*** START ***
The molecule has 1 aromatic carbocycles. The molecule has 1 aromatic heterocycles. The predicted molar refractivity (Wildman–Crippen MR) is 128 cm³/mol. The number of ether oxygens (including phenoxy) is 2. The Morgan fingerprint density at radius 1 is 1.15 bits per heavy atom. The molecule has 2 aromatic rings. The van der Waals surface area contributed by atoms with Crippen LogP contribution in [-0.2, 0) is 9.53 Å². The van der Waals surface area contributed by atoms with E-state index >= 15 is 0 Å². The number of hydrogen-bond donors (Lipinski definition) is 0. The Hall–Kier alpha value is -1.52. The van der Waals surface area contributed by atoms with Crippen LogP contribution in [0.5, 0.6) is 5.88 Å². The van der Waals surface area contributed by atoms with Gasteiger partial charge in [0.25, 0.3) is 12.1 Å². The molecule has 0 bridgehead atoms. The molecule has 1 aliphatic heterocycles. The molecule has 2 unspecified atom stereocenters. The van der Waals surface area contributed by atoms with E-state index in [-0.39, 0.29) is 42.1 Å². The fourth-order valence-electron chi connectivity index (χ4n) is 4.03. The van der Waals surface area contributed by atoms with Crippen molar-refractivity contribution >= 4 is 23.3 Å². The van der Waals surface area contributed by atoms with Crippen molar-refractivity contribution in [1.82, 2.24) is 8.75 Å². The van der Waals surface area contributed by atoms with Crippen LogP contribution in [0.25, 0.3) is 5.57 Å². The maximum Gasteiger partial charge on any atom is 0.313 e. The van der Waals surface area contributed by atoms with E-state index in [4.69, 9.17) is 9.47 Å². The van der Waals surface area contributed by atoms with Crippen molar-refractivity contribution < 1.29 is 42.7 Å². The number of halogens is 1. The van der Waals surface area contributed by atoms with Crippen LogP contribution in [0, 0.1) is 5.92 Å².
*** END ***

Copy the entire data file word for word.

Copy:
The molecule has 1 aromatic carbocycles. The molecule has 1 aromatic heterocycles. The predicted molar refractivity (Wildman–Crippen MR) is 128 cm³/mol. The number of ether oxygens (including phenoxy) is 2. The Morgan fingerprint density at radius 1 is 1.15 bits per heavy atom. The molecule has 2 aromatic rings. The van der Waals surface area contributed by atoms with Crippen LogP contribution in [-0.2, 0) is 9.53 Å². The van der Waals surface area contributed by atoms with E-state index >= 15 is 0 Å². The number of hydrogen-bond donors (Lipinski definition) is 0. The Hall–Kier alpha value is -1.52. The van der Waals surface area contributed by atoms with Crippen LogP contribution in [0.5, 0.6) is 5.88 Å². The van der Waals surface area contributed by atoms with Gasteiger partial charge in [0.25, 0.3) is 12.1 Å². The molecule has 0 bridgehead atoms. The molecule has 1 aliphatic heterocycles. The molecule has 2 unspecified atom stereocenters. The van der Waals surface area contributed by atoms with E-state index in [-0.39, 0.29) is 42.1 Å². The fourth-order valence-electron chi connectivity index (χ4n) is 4.03. The van der Waals surface area contributed by atoms with Crippen molar-refractivity contribution >= 4 is 23.3 Å². The van der Waals surface area contributed by atoms with Crippen molar-refractivity contribution in [1.82, 2.24) is 8.75 Å². The van der Waals surface area contributed by atoms with Crippen LogP contribution in [0.25, 0.3) is 5.57 Å². The maximum Gasteiger partial charge on any atom is 0.313 e. The van der Waals surface area contributed by atoms with E-state index in [4.69, 9.17) is 9.47 Å². The van der Waals surface area contributed by atoms with Crippen molar-refractivity contribution < 1.29 is 42.7 Å². The number of halogens is 1. The van der Waals surface area contributed by atoms with Crippen LogP contribution in [0, 0.1) is 5.92 Å².